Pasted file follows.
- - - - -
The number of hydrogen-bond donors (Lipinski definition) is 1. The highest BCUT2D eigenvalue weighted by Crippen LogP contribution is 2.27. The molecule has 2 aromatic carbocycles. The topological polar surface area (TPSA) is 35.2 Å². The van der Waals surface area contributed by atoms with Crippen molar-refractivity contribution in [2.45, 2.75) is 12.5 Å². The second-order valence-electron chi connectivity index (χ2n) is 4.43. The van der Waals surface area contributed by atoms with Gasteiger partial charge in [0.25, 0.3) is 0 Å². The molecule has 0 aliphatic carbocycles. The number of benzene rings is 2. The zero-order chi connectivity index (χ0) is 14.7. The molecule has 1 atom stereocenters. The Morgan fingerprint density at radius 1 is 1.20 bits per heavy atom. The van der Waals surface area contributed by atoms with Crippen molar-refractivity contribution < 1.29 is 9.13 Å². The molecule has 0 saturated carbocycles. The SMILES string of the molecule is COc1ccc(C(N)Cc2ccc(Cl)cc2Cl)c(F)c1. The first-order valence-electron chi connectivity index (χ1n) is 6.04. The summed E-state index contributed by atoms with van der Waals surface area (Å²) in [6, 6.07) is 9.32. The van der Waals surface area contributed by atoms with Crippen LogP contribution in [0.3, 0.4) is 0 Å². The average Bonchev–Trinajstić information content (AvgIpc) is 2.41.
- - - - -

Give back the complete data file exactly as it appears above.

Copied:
The number of hydrogen-bond donors (Lipinski definition) is 1. The highest BCUT2D eigenvalue weighted by Crippen LogP contribution is 2.27. The molecule has 2 aromatic carbocycles. The topological polar surface area (TPSA) is 35.2 Å². The van der Waals surface area contributed by atoms with Crippen molar-refractivity contribution in [2.45, 2.75) is 12.5 Å². The second-order valence-electron chi connectivity index (χ2n) is 4.43. The van der Waals surface area contributed by atoms with Gasteiger partial charge in [0.25, 0.3) is 0 Å². The molecule has 0 aliphatic carbocycles. The number of benzene rings is 2. The zero-order chi connectivity index (χ0) is 14.7. The molecule has 1 atom stereocenters. The Morgan fingerprint density at radius 1 is 1.20 bits per heavy atom. The van der Waals surface area contributed by atoms with Crippen molar-refractivity contribution < 1.29 is 9.13 Å². The molecule has 0 saturated carbocycles. The SMILES string of the molecule is COc1ccc(C(N)Cc2ccc(Cl)cc2Cl)c(F)c1. The first-order valence-electron chi connectivity index (χ1n) is 6.04. The summed E-state index contributed by atoms with van der Waals surface area (Å²) in [6, 6.07) is 9.32. The van der Waals surface area contributed by atoms with Crippen LogP contribution in [0.3, 0.4) is 0 Å². The average Bonchev–Trinajstić information content (AvgIpc) is 2.41.